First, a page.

Rosh Hashanah, the Jewish New Year, is known by several names. Among other things, it is at once Yom Hazikaron (The Day of Remembrance) and hayom harat olam (the day the world is conceived).
Yom Hazikaron is how we often refer to Rosh Hashanah in our prayers. We ask God to remember us in the coming year, as it says in Psalms: “What is the human that you remember him.” And we remember our own past deeds as we engage in the quintessential act of the High Holiday season, the act of teshuvah, repentance or return.
Yet we also know Rosh Hashanah as hayom harat olam, the day the world is gestating, preparing to be born. Hayom harat olam celebrates Rosh Hashanah as the day God created the world, yet it also proclaims our own ability to create our lives anew in the new year.
In this way, Rosh Hashanah calls on us both to reach back into the past and to step forward into the future — and to activate our creativity as we do both.
The idea of conception is more obvious in its call to creativity. On Rosh Hashanah, we fill our palette with paints and approach a newly blank canvas, open to receive our brushstrokes. What do we seek to create this year? What new versions of ourselves and of our world do we desire to bring forth? Rosh Hashanah is a day for planting seeds and nurturing the promise of new life.
Yet, remembrance is also a powerful form of creativity. To remember is to inhabit the landscape of our past, to see what’s there and to allow it to change. In “Consolations,” the British poet David Whyte writes: “We actually inhabit memory as a place of choice and volition and imagination, a crossroads where our future diverges according to how we interpret, or perhaps more accurately, how we live the story we’ve inherited.” Creativity is not solely about creating that which has never before existed, it is also about reshaping and reforming that which is already there. Memories are not static and fixed. They are alive. And as we engage them, they shift and change. The picture of our lives is made new.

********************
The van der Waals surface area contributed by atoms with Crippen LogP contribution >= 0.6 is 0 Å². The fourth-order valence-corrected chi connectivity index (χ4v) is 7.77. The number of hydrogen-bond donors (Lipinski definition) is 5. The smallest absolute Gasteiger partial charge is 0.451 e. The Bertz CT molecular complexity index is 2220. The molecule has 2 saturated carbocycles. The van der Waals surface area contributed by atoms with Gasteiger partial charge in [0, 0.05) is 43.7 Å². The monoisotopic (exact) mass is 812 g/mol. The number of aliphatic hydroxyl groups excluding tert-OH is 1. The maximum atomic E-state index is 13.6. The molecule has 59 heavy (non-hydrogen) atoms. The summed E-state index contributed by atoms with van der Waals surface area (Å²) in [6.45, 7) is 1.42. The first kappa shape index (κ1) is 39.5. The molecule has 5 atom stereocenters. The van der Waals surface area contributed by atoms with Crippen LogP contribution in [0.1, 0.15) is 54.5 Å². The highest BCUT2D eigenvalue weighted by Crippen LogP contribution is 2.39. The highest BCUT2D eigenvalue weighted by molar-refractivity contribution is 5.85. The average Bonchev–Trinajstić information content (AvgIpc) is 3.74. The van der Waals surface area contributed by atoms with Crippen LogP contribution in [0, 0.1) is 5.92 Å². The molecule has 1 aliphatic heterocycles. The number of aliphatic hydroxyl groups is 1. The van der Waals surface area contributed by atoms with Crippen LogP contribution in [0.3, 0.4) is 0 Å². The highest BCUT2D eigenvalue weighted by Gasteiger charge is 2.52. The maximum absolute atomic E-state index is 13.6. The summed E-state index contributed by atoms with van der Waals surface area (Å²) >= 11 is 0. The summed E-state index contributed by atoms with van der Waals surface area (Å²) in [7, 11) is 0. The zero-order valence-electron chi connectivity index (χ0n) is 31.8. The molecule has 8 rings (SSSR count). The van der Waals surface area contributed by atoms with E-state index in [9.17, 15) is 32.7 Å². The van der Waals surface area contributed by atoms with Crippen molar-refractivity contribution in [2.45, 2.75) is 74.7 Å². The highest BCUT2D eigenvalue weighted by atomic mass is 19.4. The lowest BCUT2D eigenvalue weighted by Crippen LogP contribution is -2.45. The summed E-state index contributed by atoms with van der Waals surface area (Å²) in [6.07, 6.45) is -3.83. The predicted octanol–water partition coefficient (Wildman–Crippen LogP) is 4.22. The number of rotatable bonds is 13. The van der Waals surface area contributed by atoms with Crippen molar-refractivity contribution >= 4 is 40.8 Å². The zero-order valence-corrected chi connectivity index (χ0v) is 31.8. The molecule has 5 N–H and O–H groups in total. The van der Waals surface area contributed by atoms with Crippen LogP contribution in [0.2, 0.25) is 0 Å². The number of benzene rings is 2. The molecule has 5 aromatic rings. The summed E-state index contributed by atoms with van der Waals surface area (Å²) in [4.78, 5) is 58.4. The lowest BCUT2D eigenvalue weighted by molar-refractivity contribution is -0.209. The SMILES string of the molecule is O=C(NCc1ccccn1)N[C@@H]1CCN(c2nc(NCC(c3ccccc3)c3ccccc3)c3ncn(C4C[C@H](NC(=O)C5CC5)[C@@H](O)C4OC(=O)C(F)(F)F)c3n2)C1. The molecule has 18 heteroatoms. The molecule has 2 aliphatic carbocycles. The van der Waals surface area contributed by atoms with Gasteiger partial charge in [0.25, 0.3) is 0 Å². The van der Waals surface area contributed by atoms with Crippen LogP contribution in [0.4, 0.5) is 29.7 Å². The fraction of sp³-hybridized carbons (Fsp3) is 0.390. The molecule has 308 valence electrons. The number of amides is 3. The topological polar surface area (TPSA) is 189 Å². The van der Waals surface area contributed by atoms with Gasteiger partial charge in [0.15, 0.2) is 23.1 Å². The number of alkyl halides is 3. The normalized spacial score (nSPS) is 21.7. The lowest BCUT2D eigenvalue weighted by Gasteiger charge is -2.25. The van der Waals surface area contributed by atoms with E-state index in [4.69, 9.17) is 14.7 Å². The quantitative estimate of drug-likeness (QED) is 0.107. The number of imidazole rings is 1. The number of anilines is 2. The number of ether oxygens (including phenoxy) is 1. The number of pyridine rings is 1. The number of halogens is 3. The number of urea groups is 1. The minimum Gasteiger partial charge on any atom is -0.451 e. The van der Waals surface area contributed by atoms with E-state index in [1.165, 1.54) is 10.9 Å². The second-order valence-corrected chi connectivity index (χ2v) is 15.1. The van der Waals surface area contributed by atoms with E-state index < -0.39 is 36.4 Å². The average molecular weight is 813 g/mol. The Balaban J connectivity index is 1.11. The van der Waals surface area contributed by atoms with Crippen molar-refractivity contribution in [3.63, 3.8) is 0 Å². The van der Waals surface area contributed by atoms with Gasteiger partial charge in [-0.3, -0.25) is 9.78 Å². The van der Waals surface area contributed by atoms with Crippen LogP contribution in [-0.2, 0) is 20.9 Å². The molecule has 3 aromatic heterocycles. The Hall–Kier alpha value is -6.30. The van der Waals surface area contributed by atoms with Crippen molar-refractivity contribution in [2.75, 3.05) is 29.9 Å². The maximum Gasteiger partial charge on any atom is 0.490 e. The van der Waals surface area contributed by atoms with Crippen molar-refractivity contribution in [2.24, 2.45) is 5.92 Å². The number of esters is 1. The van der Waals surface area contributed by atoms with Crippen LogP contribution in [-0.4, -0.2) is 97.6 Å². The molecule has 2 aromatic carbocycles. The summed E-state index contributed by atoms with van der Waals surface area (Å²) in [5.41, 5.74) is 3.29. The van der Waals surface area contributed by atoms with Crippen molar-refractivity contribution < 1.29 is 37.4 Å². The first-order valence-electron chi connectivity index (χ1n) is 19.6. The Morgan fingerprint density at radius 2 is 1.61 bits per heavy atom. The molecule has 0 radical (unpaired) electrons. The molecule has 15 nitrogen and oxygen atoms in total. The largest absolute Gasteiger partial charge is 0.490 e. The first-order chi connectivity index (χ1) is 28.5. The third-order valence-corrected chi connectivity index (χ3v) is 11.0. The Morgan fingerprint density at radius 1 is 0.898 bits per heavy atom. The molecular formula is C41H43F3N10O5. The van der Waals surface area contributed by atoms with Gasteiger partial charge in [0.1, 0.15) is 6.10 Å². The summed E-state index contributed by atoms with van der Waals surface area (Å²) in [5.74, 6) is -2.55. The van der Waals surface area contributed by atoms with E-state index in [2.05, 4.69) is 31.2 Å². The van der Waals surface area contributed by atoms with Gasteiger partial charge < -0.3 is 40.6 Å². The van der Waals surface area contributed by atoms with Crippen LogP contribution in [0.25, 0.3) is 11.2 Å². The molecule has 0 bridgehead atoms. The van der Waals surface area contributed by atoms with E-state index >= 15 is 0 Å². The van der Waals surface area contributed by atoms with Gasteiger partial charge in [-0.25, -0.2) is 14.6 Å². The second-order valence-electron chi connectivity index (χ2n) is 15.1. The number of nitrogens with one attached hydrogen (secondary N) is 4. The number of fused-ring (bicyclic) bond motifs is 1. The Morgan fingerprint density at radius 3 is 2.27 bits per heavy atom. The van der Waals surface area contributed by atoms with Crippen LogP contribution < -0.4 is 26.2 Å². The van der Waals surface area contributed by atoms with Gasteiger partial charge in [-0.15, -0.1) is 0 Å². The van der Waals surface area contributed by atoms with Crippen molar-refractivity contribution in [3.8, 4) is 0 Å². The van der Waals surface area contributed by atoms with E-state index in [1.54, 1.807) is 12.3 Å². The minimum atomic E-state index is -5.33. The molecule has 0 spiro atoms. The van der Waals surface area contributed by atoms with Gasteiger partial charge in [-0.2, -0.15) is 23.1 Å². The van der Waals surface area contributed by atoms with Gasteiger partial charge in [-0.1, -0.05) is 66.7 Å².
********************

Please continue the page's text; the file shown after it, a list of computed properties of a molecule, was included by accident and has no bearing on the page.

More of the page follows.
In her book “Pentimento,” Lillian Hellman describes a phenomenon that often occurs when we return to a piece of art we once worked on after much time has passed: “Old paint on a canvas, as it ages, sometimes becomes transparent. When that happens it is possible, in some pictures, to see the original lines: a tree will show through a woman’s dress, a child makes way for a dog, a large boat is no longer on an open sea … The paint has aged and I wanted to see what was there for me once, what is there for me now.”
What the future can be depends on the courage and intention we bring to the act of revisiting our past. This isn’t always a jolly trip down memory lane. Old pain exists, personally and collectively, and to go back into the past can be a treacherous road with danger around each bend. Which is why revisiting the past requires being held in community, by the Divine, by the promise that transformation is possible. Only when we do this often difficult work does Yom Hazikaron yield the promise of hayom harat olam.
On Rosh Hashanah, the gates between heaven and earth part and the boundary between who we have been and who we might yet become is permeable. The process of teshuvah leads us back into our past so that we may consider it anew. The layers of paint accrued on our life’s canvas have faded, and we have a chance to look again on the self, the community, the society, and the religion we have been. We behold all that has been covered up over time. And as we bring our brush back to canvas, we have a chance to re-encounter and rework the images, ideologies and beliefs that lie at the very foundation of who we are.
This is the creative act of memory that Rosh Hashanah calls us to. May we answer that call with love, discernment and a willingness to roll up our sleeves and get to work. In so doing, may we bring forth the world that is waiting to be born.